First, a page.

Israel Festival Reviews

Jerusalem was the common denominator of 22 pieces ranging from the Renaissance to the 20th century, presented by the Phoenix Ensemble directed by Myrna Herzog.

June 5, 2007 10:51
1 minute read.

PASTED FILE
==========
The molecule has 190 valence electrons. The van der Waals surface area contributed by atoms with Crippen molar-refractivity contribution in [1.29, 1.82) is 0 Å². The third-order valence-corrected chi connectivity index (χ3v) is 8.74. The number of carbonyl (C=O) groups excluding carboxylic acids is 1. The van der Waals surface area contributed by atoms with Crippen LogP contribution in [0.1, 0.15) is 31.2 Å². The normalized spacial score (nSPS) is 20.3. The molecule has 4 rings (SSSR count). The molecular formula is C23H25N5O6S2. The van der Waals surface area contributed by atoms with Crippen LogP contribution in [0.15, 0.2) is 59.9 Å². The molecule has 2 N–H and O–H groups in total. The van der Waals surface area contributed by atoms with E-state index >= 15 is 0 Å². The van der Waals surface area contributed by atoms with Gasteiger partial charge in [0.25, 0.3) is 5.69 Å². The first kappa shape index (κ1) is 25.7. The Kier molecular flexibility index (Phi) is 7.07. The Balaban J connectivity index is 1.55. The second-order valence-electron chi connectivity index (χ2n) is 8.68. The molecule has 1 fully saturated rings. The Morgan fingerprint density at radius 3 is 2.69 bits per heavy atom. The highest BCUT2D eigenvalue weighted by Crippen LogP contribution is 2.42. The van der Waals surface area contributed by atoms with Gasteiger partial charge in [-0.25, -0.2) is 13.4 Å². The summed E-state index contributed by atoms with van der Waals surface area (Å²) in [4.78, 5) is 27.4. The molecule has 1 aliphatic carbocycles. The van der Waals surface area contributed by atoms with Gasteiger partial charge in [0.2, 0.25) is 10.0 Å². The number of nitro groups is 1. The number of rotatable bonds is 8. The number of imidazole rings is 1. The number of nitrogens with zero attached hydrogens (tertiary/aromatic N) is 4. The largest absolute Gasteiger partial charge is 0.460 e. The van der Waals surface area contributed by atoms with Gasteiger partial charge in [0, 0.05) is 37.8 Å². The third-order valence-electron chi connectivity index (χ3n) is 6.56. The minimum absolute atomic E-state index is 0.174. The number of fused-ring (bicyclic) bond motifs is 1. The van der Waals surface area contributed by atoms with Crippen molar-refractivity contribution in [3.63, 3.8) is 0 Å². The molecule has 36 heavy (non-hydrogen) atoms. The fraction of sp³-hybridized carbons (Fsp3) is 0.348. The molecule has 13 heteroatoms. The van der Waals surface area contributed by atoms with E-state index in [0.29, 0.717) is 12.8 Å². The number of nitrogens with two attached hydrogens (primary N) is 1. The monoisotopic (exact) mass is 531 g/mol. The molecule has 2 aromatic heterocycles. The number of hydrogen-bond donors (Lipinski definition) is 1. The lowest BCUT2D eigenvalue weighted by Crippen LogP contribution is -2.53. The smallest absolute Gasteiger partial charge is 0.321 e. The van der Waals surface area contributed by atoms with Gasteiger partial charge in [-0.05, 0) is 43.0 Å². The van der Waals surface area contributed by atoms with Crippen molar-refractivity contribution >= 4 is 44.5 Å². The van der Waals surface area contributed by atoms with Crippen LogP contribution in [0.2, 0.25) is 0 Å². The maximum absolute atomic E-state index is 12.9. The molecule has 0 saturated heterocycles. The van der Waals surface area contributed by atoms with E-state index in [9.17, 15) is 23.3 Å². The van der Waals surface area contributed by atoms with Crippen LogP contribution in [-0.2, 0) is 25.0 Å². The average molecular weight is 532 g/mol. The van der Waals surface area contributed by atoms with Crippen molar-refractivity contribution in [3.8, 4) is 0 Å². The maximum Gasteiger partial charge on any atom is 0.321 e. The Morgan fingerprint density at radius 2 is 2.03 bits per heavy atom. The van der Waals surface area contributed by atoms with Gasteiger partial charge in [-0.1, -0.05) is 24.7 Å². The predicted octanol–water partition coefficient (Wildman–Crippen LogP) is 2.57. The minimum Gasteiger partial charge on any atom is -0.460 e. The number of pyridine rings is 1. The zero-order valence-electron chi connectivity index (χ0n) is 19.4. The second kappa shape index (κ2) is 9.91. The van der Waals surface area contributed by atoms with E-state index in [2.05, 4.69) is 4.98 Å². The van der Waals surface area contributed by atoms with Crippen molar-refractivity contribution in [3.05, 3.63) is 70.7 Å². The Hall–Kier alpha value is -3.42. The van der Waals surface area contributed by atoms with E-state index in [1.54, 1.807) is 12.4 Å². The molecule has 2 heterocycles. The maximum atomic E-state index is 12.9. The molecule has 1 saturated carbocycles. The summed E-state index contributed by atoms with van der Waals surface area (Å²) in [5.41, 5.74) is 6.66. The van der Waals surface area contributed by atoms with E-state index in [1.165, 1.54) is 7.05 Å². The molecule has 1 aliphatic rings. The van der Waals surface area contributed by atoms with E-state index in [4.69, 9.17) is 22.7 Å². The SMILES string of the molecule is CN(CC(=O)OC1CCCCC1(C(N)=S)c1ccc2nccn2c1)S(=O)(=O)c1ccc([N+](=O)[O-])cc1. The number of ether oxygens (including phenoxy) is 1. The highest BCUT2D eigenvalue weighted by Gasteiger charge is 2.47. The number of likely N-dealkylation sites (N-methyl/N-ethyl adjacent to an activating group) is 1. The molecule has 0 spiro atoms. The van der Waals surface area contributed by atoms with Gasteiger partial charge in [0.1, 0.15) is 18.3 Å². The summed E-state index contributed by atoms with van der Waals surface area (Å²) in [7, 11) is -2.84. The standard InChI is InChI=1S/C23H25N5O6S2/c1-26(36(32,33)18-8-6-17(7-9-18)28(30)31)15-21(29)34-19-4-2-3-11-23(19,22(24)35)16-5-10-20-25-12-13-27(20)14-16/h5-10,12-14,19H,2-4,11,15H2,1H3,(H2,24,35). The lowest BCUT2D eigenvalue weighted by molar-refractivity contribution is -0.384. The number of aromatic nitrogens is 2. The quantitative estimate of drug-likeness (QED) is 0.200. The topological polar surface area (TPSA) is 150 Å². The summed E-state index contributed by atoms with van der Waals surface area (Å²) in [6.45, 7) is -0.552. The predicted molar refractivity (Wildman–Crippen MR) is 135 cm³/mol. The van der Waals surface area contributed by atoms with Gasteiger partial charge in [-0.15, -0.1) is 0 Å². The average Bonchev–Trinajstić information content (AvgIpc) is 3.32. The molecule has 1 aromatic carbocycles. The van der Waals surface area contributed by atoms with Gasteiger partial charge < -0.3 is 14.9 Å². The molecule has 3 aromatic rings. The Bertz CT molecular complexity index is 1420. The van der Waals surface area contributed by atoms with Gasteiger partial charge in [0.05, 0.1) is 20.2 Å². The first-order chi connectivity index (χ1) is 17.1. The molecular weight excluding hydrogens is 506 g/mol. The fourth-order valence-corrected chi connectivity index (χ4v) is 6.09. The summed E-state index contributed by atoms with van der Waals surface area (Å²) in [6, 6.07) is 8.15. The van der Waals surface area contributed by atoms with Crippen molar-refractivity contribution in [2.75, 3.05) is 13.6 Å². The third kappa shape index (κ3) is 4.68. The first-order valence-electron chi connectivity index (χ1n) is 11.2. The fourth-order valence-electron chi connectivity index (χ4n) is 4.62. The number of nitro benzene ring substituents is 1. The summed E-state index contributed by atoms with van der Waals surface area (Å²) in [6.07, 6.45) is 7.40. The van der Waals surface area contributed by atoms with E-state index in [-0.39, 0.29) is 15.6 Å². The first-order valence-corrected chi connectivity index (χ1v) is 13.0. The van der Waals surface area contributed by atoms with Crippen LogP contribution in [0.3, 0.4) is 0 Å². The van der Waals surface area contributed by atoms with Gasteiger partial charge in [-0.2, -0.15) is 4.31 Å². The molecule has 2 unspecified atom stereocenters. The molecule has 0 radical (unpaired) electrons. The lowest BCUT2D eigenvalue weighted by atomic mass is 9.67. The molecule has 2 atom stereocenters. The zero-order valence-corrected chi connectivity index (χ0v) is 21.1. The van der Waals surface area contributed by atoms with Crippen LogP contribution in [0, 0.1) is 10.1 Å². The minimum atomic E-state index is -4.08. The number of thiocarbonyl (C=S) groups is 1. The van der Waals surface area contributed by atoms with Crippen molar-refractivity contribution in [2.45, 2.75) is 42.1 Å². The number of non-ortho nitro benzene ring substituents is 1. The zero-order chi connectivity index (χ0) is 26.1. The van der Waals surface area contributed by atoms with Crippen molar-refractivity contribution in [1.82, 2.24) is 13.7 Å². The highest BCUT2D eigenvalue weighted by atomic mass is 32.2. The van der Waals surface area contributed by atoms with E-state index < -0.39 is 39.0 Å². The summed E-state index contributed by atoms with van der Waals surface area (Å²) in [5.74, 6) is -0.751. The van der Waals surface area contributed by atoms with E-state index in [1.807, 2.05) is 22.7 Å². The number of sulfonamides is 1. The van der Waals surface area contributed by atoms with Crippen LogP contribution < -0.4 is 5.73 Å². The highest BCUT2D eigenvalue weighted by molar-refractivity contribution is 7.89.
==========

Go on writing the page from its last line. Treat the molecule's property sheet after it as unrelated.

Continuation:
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Phoenix Ensemble The Peace of Jerusalem Mormon University May 31 Jerusalem was the common denominator of 22 pieces ranging from the Renaissance to the 20th century, presented by the Phoenix Ensemble directed by Myrna Herzog. Respect and love for the capital by gentile and Jewish composers alike do not necessarily make the most effective program - one that should be streamlined as well as diversified. The risk of becoming monotonous was skillfully avoided by placing attractive vocal pieces between the instrumental ones. There were many veritable gems in this selection, such as Renaissance and Baroque settings of "O pray for the peace of Jerusalem" by William Child, John Blow and Charles King. Michal Okon stole the show with her lovely, clear soprano and her excellent voice culture. Nostalgia got its inevitable due with Avigdor Hame'iri's "From the summit of Mt. Scopus" and Naomi Shemer's hymn-like "Jerusalem of Gold." And 40 years later, singer Shuly Nathan has miraculously retained her voice's clarity and youthful-sounding freshness. The ensemble's playing of period instruments was thoroughly professional and reliable. Borodin Quartet All-Russian Program Jerusalem Theater June 3 Presenting an all-Russian program, the Russian Borodin Quartet (Ruben Aharonian, Andrei Abramenkov, Igor Naidin, Vladimir Balshin) may have caused some eyebrow-raising at first for such blatant musical patriotism. Listening to Borodin's and Miaskovsky's quartets, however, settled any concerns. One even felt a sense of gratitude to these musicians for offering these almost unknown, though immensely valuable works. Borodin, better known for his theatrical, folk-music-inspired opera "Prince Igor" in his "Quartet Nr. 2," turned out to be more introverted and lyrical than expected, agreeably yet not conventionally Romantic, and not demonstratively Russian in style; so too with Miaskovsky's "Quartet Nr. 13." One felt definitely enriched by this welcome opportunity to become acquainted with these works. The program's highlight, though, was Shostakovich's "Quartet Nr. 8." The rendition of this magical work was nothing less than overwhelming. The degree of intensity, maturity and sensitivity achieved by these outstanding musicians was profoundly gripping, and created a rarely encountered musical experience.

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